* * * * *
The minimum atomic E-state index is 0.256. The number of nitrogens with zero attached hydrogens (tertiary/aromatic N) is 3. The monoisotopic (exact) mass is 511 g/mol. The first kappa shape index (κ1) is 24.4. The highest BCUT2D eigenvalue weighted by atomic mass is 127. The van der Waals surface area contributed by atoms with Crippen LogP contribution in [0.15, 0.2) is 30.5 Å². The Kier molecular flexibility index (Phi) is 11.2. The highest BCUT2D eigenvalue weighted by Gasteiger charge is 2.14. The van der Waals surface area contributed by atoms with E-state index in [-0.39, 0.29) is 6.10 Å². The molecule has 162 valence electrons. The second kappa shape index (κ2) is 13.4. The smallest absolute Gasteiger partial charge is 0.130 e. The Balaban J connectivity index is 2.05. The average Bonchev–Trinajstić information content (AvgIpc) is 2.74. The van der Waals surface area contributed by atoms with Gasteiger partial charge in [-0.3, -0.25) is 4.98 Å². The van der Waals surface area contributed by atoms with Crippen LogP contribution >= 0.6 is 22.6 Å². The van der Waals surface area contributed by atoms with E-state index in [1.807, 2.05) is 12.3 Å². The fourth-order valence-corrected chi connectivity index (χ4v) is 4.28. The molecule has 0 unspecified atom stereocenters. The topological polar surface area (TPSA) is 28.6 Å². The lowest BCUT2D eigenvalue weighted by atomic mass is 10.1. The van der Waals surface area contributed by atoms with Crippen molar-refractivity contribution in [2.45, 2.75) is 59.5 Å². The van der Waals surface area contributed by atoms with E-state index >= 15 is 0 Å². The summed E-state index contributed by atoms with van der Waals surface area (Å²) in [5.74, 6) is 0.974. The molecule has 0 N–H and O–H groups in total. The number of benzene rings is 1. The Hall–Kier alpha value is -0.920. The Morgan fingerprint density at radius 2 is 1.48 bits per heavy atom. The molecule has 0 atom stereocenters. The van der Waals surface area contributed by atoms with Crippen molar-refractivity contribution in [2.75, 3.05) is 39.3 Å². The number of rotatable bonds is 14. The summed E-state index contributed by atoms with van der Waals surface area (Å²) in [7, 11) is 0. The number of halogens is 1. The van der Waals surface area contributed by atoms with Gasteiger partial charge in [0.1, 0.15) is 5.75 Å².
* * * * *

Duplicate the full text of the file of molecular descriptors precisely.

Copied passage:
The minimum atomic E-state index is 0.256. The number of nitrogens with zero attached hydrogens (tertiary/aromatic N) is 3. The monoisotopic (exact) mass is 511 g/mol. The first kappa shape index (κ1) is 24.4. The highest BCUT2D eigenvalue weighted by atomic mass is 127. The van der Waals surface area contributed by atoms with Crippen LogP contribution in [0.15, 0.2) is 30.5 Å². The Kier molecular flexibility index (Phi) is 11.2. The highest BCUT2D eigenvalue weighted by Gasteiger charge is 2.14. The van der Waals surface area contributed by atoms with E-state index in [-0.39, 0.29) is 6.10 Å². The molecule has 162 valence electrons. The second kappa shape index (κ2) is 13.4. The smallest absolute Gasteiger partial charge is 0.130 e. The Balaban J connectivity index is 2.05. The average Bonchev–Trinajstić information content (AvgIpc) is 2.74. The van der Waals surface area contributed by atoms with Gasteiger partial charge in [-0.3, -0.25) is 4.98 Å². The van der Waals surface area contributed by atoms with Crippen LogP contribution >= 0.6 is 22.6 Å². The van der Waals surface area contributed by atoms with E-state index in [1.807, 2.05) is 12.3 Å². The fourth-order valence-corrected chi connectivity index (χ4v) is 4.28. The molecule has 0 unspecified atom stereocenters. The topological polar surface area (TPSA) is 28.6 Å². The lowest BCUT2D eigenvalue weighted by atomic mass is 10.1. The van der Waals surface area contributed by atoms with Crippen molar-refractivity contribution in [2.45, 2.75) is 59.5 Å². The van der Waals surface area contributed by atoms with E-state index >= 15 is 0 Å². The summed E-state index contributed by atoms with van der Waals surface area (Å²) in [5.74, 6) is 0.974. The molecule has 0 N–H and O–H groups in total. The number of benzene rings is 1. The Hall–Kier alpha value is -0.920. The Morgan fingerprint density at radius 2 is 1.48 bits per heavy atom. The molecule has 0 atom stereocenters. The van der Waals surface area contributed by atoms with Crippen molar-refractivity contribution in [2.75, 3.05) is 39.3 Å². The number of rotatable bonds is 14. The summed E-state index contributed by atoms with van der Waals surface area (Å²) in [7, 11) is 0. The number of halogens is 1. The van der Waals surface area contributed by atoms with Gasteiger partial charge in [0.1, 0.15) is 5.75 Å².